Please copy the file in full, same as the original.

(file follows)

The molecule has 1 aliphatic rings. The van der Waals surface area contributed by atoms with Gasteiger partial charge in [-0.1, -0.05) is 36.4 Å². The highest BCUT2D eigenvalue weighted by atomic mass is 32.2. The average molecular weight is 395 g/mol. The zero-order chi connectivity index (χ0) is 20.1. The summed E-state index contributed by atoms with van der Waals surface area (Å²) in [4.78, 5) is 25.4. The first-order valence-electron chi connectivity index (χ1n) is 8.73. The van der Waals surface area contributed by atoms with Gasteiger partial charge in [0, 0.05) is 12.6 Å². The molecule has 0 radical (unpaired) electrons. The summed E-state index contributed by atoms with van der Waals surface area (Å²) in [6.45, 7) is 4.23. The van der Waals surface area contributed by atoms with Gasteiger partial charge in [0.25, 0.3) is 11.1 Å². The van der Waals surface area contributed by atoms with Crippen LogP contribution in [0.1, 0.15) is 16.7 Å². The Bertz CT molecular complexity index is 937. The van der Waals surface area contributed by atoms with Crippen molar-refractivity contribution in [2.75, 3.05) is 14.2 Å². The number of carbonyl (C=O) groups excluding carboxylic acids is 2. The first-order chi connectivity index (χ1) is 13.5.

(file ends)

The molecule has 1 aliphatic rings. The van der Waals surface area contributed by atoms with Gasteiger partial charge in [-0.1, -0.05) is 36.4 Å². The highest BCUT2D eigenvalue weighted by atomic mass is 32.2. The average molecular weight is 395 g/mol. The zero-order chi connectivity index (χ0) is 20.1. The summed E-state index contributed by atoms with van der Waals surface area (Å²) in [4.78, 5) is 25.4. The first-order valence-electron chi connectivity index (χ1n) is 8.73. The van der Waals surface area contributed by atoms with Gasteiger partial charge in [0, 0.05) is 12.6 Å². The molecule has 0 radical (unpaired) electrons. The summed E-state index contributed by atoms with van der Waals surface area (Å²) in [6.45, 7) is 4.23. The van der Waals surface area contributed by atoms with Gasteiger partial charge in [0.25, 0.3) is 11.1 Å². The van der Waals surface area contributed by atoms with Crippen LogP contribution in [0.1, 0.15) is 16.7 Å². The Bertz CT molecular complexity index is 937. The van der Waals surface area contributed by atoms with Crippen molar-refractivity contribution in [2.75, 3.05) is 14.2 Å². The number of carbonyl (C=O) groups excluding carboxylic acids is 2. The first-order chi connectivity index (χ1) is 13.5.